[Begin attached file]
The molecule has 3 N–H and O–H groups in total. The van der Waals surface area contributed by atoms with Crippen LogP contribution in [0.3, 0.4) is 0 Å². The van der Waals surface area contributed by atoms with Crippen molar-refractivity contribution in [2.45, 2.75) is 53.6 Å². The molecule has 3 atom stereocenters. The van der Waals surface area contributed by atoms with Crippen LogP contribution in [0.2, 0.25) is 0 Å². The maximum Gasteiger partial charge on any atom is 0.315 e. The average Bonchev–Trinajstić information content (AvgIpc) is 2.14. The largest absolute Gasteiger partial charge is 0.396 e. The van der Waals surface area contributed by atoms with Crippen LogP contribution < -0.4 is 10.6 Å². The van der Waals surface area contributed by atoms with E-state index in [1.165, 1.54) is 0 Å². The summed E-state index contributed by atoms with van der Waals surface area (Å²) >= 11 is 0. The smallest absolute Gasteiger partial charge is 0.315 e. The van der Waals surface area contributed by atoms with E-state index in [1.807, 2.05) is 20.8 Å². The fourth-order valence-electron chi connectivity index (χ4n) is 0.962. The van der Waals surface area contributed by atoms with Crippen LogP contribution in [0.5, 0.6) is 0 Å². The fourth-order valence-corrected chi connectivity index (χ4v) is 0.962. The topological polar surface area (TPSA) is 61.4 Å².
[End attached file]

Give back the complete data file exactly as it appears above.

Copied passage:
The molecule has 3 N–H and O–H groups in total. The van der Waals surface area contributed by atoms with Crippen LogP contribution in [0.3, 0.4) is 0 Å². The van der Waals surface area contributed by atoms with Crippen molar-refractivity contribution in [2.45, 2.75) is 53.6 Å². The molecule has 3 atom stereocenters. The van der Waals surface area contributed by atoms with Crippen LogP contribution in [0.2, 0.25) is 0 Å². The maximum Gasteiger partial charge on any atom is 0.315 e. The average Bonchev–Trinajstić information content (AvgIpc) is 2.14. The largest absolute Gasteiger partial charge is 0.396 e. The van der Waals surface area contributed by atoms with Crippen LogP contribution < -0.4 is 10.6 Å². The van der Waals surface area contributed by atoms with E-state index in [1.165, 1.54) is 0 Å². The summed E-state index contributed by atoms with van der Waals surface area (Å²) >= 11 is 0. The smallest absolute Gasteiger partial charge is 0.315 e. The van der Waals surface area contributed by atoms with E-state index in [1.807, 2.05) is 20.8 Å². The fourth-order valence-electron chi connectivity index (χ4n) is 0.962. The van der Waals surface area contributed by atoms with Crippen LogP contribution in [0.5, 0.6) is 0 Å². The fourth-order valence-corrected chi connectivity index (χ4v) is 0.962. The topological polar surface area (TPSA) is 61.4 Å².